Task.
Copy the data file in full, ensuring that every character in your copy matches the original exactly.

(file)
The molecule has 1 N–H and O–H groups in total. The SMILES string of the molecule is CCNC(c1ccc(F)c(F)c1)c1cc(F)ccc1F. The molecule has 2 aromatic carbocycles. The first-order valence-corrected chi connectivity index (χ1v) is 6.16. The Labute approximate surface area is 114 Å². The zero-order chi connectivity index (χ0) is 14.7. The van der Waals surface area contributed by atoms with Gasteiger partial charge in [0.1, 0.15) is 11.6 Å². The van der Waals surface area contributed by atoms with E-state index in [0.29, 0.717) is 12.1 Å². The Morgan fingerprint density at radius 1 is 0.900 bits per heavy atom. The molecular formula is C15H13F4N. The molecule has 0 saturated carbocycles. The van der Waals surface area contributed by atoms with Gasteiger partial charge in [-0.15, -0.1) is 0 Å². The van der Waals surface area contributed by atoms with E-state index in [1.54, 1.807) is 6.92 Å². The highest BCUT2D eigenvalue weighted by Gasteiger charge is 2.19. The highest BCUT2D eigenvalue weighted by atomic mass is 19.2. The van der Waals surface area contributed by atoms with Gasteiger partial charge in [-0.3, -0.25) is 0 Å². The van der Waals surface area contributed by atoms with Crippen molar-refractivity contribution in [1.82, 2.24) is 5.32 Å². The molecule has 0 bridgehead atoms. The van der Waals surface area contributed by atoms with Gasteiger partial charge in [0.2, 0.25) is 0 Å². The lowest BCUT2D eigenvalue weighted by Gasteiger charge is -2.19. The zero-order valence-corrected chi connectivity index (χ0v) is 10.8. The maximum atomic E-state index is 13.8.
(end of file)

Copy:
The molecule has 1 N–H and O–H groups in total. The SMILES string of the molecule is CCNC(c1ccc(F)c(F)c1)c1cc(F)ccc1F. The molecule has 2 aromatic carbocycles. The first-order valence-corrected chi connectivity index (χ1v) is 6.16. The Labute approximate surface area is 114 Å². The zero-order chi connectivity index (χ0) is 14.7. The van der Waals surface area contributed by atoms with Gasteiger partial charge in [0.1, 0.15) is 11.6 Å². The van der Waals surface area contributed by atoms with E-state index in [0.29, 0.717) is 12.1 Å². The Morgan fingerprint density at radius 1 is 0.900 bits per heavy atom. The molecular formula is C15H13F4N. The molecule has 0 saturated carbocycles. The van der Waals surface area contributed by atoms with Gasteiger partial charge in [-0.15, -0.1) is 0 Å². The van der Waals surface area contributed by atoms with E-state index in [1.54, 1.807) is 6.92 Å². The highest BCUT2D eigenvalue weighted by Gasteiger charge is 2.19. The highest BCUT2D eigenvalue weighted by atomic mass is 19.2. The van der Waals surface area contributed by atoms with Gasteiger partial charge in [-0.3, -0.25) is 0 Å². The van der Waals surface area contributed by atoms with Crippen molar-refractivity contribution in [1.82, 2.24) is 5.32 Å². The molecule has 0 bridgehead atoms. The van der Waals surface area contributed by atoms with Gasteiger partial charge in [0.2, 0.25) is 0 Å². The lowest BCUT2D eigenvalue weighted by Gasteiger charge is -2.19. The zero-order valence-corrected chi connectivity index (χ0v) is 10.8. The maximum atomic E-state index is 13.8.